But at the end of the day and working under these parameters you end up in these little one-pager vignettes that are a building with a story, sometimes. You overheard someone discussing a potential mission and now its on your minimap so why not head over there. Sometimes there will be storyline to go with in the form of text on computer terminals or even an NPC to tell you all about it. Other times there’s not at all. You just wander in, do your killing, gather loot, and walk away.

Gather loot and walk away may as well be the tag line. Outside of a terrible main story, that’s your plan of action. You have a huge, strange sandbox to play in but not a lot of reason to keep coming back to it aside from the feeling of “eh, let’s screw around with this a bit more.” I was in the game no more than an hour ago looking for something beyond looting, trying to find a story thread to pull. Some are there, for sure, but they’re all so very brief. And for good or ill, you generally just stumble across them rather than having most of them revealed by some other means. You pick up a random radio broadcast as you get near an event, or you overhear some conversation that suddenly lights up a mission item in your list whether you wanted it to or not. 95% of the time these also boil down to go place, kill, get loot, and sometimes also do small one-extra-button-press task (I swear there’s like 4 or 5 missions to ‘restart the pumps’ for assorted water plants).

Once you have this loot you usually head back to one of the settlements you created to stow it, unneeded, or to sell it to one of your own vendors. Creating these settlements was something I touched on in the old review. I put in a great deal more time on it now to try to find the purpose, but it still just feels like pointless busywork. It’s good to have a base of operations, yes, but the need to ‘free’ the settlements all over the map is a headache. Worse, after having founded them it asks you to rush back to them frequently to help defend them, even if you provided some of its own defenses. More busywork. Of course, you don’t need to do any of these, though you’ll want to do at least the first one to have someplace to store your crap.

Your crap like the dozens of half-completed power armor sets they leave all over the map for you, pictured above. They tie into the weapon upgrades system which is sort of mandatory.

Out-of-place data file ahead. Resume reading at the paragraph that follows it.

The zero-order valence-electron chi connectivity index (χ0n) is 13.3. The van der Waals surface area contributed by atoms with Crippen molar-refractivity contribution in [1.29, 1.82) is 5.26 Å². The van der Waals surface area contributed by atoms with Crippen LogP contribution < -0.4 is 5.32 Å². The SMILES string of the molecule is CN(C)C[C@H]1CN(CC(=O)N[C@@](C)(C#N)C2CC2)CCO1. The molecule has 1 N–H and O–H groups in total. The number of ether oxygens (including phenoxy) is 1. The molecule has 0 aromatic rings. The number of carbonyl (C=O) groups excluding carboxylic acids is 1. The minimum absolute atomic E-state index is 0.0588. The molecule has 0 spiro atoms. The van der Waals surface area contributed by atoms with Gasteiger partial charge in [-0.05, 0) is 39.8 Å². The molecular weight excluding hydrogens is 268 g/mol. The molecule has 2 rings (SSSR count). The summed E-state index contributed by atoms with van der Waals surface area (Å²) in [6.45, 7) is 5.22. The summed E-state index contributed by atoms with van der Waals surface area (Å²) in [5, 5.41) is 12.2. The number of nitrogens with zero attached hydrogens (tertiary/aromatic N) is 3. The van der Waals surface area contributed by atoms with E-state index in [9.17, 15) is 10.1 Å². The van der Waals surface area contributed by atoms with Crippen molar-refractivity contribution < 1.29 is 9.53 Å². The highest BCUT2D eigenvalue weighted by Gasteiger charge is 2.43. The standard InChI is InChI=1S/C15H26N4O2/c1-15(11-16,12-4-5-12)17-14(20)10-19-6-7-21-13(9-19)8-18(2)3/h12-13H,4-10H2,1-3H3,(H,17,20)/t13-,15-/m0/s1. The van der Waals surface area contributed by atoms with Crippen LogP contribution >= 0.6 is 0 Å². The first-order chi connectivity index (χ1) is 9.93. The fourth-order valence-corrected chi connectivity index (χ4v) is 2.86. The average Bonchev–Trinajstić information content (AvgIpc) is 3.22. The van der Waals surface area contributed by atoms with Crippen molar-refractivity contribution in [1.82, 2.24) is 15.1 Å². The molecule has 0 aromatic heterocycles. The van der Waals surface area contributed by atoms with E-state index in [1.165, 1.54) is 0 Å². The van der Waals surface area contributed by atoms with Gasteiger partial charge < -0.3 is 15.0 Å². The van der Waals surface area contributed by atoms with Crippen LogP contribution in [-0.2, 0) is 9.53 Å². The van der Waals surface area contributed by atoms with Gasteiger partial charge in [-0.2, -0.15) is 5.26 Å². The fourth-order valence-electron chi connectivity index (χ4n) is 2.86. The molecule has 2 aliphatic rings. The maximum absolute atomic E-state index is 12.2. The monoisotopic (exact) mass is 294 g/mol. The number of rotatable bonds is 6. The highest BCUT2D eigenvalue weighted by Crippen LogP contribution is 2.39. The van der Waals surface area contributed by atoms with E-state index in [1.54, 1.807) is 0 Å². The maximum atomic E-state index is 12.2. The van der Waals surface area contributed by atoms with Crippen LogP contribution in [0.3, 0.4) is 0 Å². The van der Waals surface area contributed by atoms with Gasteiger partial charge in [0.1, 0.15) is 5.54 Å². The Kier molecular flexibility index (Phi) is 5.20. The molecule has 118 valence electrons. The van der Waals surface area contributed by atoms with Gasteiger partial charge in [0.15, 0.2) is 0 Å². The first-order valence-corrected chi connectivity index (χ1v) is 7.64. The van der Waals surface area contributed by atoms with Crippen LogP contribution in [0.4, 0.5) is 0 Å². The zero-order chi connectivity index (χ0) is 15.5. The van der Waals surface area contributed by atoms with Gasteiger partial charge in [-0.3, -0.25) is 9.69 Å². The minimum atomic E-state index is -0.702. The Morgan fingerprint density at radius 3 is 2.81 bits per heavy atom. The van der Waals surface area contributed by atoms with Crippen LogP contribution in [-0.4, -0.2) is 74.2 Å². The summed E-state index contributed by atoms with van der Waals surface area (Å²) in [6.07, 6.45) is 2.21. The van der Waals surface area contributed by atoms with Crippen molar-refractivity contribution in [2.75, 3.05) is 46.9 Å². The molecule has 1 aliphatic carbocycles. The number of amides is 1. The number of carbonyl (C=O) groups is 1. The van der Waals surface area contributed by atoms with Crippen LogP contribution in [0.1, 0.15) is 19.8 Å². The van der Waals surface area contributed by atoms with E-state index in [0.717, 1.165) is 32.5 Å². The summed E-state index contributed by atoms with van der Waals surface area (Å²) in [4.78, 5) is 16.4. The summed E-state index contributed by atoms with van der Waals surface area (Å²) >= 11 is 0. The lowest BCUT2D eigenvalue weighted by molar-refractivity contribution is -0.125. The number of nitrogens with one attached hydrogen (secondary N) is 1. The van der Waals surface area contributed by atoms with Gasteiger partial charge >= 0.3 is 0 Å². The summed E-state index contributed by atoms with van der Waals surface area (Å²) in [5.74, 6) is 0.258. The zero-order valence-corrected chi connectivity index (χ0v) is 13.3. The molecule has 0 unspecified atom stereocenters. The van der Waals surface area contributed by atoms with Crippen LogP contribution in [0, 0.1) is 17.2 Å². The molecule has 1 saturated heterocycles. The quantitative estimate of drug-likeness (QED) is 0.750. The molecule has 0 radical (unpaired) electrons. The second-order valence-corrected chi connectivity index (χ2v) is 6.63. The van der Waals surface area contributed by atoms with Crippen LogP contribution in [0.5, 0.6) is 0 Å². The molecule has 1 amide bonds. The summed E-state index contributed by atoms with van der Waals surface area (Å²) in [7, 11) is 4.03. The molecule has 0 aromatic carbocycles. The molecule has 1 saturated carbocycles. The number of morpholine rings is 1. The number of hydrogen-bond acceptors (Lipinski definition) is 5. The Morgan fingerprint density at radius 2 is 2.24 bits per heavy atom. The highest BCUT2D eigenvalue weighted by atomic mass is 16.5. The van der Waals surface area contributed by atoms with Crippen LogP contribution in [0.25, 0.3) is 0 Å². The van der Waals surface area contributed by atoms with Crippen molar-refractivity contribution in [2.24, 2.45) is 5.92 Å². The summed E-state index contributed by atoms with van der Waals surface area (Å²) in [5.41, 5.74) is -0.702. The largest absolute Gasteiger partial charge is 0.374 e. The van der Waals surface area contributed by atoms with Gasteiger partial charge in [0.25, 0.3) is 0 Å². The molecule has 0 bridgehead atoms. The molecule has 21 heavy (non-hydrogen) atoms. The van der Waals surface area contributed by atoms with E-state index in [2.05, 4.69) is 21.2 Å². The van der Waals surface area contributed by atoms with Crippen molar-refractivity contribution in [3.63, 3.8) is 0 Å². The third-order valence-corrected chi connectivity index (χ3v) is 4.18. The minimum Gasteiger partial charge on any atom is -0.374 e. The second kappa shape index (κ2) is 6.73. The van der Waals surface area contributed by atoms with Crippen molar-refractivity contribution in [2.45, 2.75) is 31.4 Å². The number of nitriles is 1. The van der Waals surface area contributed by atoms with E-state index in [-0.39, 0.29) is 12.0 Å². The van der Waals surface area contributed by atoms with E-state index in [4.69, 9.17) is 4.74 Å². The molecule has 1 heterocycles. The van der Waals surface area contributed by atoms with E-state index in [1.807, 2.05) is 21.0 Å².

At the end of the day, with or without the main story, I feel no connection to this world. That main story does kind of encourage that, having been frozen out of time for a while. And it… it does feel very strange that it doesn’t engage. Fallout 3 had you leaving the safety of the huge nuclear-proof vault to look for your father. Fallout 4 has you looking for your child. Both have the same problem in that it doesn’t draw you in, though. Both also have an intro that just ends with you being dumped out into the wastelands with nothing, and very little clue as to what you’re doing. Literally none, for FO3. Granted, the original Fallout did similarly: all you got was a spot on your map to maybe try there? But the game started there. FO3 and 4 spent time (so much time) trying to world-build ahead of then. The change of scene was obviously coming, and then there was so little afterwards.

Compare this to New Vegas. You were never in a vault, but you begin the game having been shot in the head and left for dead, but surviving. The local doctor takes you in, the whole town helps you get back on your feet and find your bearings. It was a much more active attempt at engaging with the player and building some stakes to the world. And here I’ve gone back to talking about the main storylines again. Dammit.

In the end, that’s what it always comes down to. It’s a role playing game. The story drives the role you play, and without it, you’re just in a sandbox. It might be an amusing sandbox, but if that’s all you want then… actually that’s basically Fallout 76, I hear. Ok.

Fallout 4. Still a disappointment. Boy, that was a valuable use of my time.